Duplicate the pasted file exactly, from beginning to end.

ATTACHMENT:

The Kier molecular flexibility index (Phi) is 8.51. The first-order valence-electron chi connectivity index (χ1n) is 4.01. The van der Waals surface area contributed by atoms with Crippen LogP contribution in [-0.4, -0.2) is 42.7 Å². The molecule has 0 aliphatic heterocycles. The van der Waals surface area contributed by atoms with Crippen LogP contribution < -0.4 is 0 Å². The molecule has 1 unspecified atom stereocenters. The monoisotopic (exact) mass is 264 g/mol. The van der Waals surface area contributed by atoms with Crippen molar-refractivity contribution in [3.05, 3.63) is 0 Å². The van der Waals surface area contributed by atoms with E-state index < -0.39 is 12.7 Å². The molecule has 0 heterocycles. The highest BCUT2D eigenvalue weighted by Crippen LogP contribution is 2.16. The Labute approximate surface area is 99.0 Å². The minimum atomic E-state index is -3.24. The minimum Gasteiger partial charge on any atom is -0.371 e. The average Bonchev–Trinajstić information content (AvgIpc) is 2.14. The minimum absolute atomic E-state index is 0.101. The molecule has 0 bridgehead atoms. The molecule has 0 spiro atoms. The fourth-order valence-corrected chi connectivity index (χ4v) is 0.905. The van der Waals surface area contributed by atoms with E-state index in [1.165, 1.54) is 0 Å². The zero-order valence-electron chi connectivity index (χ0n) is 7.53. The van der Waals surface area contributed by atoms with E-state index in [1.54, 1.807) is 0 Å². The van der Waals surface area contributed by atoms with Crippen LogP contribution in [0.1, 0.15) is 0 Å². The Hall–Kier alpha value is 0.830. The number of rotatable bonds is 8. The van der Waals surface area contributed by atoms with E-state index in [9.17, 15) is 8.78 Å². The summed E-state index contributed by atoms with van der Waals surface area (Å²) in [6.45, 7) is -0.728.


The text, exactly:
The Kier molecular flexibility index (Phi) is 8.51. The first-order valence-electron chi connectivity index (χ1n) is 4.01. The van der Waals surface area contributed by atoms with Crippen LogP contribution in [-0.4, -0.2) is 42.7 Å². The molecule has 0 aliphatic heterocycles. The van der Waals surface area contributed by atoms with Crippen LogP contribution < -0.4 is 0 Å². The molecule has 1 unspecified atom stereocenters. The monoisotopic (exact) mass is 264 g/mol. The van der Waals surface area contributed by atoms with Crippen molar-refractivity contribution in [3.05, 3.63) is 0 Å². The van der Waals surface area contributed by atoms with E-state index < -0.39 is 12.7 Å². The molecule has 0 heterocycles. The highest BCUT2D eigenvalue weighted by Crippen LogP contribution is 2.16. The Labute approximate surface area is 99.0 Å². The minimum atomic E-state index is -3.24. The minimum Gasteiger partial charge on any atom is -0.371 e. The average Bonchev–Trinajstić information content (AvgIpc) is 2.14. The minimum absolute atomic E-state index is 0.101. The molecule has 0 bridgehead atoms. The molecule has 0 spiro atoms. The fourth-order valence-corrected chi connectivity index (χ4v) is 0.905. The van der Waals surface area contributed by atoms with E-state index in [1.165, 1.54) is 0 Å². The zero-order valence-electron chi connectivity index (χ0n) is 7.53. The van der Waals surface area contributed by atoms with E-state index in [1.54, 1.807) is 0 Å². The van der Waals surface area contributed by atoms with Crippen LogP contribution in [0.1, 0.15) is 0 Å². The Hall–Kier alpha value is 0.830. The number of rotatable bonds is 8. The van der Waals surface area contributed by atoms with E-state index in [9.17, 15) is 8.78 Å². The summed E-state index contributed by atoms with van der Waals surface area (Å²) in [6.45, 7) is -0.728.